The group is also observing to help ensure this work does not reinvent the wheel, but identifies, collects and utilizes existing work from experts within the scientific and academic industries and regulatory community that have been working on this topic for the past decade.
In regard to the feedback provided on the Codex Guidance on Food Fraud, the GFSI Codex Working Group stressed:
The importance of including industry as a key partner in managing food fraud
The need for clarity around the roles of respective Codex committees in the prevention and detection of food fraud, specifically around analytical and testing guidance to prioritize the detection of food fraud (i.e. the role of CCMAS – Codex Committee on Methods of Analysis and Sampling vs. the role of CCFICS in food fraud)
The importance of collaboration between all relevant stakeholders to manage food safety risks in the event of genuine food fraud incidents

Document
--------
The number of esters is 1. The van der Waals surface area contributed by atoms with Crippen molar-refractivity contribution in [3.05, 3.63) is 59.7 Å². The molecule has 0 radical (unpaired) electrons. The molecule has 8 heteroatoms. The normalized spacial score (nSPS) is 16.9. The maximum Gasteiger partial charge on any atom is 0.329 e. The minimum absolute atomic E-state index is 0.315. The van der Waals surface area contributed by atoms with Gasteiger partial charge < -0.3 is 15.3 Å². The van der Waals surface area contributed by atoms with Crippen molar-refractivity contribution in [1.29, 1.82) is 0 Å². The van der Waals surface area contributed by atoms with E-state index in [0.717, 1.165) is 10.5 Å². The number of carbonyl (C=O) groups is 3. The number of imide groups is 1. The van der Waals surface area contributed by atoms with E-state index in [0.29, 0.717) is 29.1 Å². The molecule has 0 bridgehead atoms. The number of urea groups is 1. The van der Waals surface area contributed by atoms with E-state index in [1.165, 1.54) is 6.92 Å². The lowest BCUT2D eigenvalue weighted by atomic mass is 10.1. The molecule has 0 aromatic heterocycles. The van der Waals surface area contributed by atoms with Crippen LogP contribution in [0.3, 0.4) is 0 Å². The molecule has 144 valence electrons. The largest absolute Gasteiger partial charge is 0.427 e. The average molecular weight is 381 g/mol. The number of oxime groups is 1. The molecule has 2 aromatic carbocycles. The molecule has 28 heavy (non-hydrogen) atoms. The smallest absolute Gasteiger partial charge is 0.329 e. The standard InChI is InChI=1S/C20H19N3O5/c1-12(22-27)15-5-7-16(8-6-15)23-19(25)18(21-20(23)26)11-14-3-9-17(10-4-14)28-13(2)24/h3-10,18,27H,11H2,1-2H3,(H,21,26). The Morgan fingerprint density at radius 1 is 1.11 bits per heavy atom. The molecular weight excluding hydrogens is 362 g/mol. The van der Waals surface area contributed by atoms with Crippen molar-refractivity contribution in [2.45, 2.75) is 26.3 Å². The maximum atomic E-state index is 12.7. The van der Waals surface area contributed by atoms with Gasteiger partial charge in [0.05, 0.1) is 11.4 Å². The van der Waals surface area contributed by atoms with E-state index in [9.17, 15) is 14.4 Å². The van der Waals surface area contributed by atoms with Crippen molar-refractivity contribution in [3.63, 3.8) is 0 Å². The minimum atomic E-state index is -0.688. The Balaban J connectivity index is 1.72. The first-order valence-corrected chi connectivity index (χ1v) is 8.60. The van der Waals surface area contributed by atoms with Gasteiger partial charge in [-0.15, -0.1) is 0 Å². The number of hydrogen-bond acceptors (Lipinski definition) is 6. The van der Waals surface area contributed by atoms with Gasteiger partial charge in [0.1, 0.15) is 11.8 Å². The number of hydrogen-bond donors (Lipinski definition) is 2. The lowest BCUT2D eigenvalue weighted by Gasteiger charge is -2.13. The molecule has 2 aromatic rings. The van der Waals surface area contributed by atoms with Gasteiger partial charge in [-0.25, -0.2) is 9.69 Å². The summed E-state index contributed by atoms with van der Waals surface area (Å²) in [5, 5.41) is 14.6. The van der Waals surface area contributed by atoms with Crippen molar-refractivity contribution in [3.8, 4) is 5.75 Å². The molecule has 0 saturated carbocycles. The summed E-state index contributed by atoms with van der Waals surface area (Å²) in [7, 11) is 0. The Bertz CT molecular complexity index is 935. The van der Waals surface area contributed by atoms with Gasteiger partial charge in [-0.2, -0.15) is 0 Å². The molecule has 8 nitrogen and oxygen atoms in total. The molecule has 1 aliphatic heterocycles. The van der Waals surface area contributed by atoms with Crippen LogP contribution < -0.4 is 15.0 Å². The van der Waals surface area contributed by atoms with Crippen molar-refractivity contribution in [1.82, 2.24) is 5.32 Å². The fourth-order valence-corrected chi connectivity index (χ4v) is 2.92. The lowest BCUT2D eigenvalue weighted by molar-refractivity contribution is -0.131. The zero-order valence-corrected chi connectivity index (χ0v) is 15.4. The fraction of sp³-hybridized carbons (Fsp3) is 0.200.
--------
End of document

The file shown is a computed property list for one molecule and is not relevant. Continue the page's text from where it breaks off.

The absolute need to include ‘feed for food producing animals’ in the scope of this work
The view that existing food safety processes and networks provide a good basis for managing communication of food fraud incidents and share good practices
To define numerous terms that are also being proposed, defined and considered with the development of agreed terms and conditions.
Codex is hoping to finish this work in 2024/2025. Between now and the last final draft, which is planned to be submitted for final approval to the Codex Alimentarius Commission, there will be multiple draft versions developed.
COVID & Manufacturing, with April Bishop, Treehouse Foods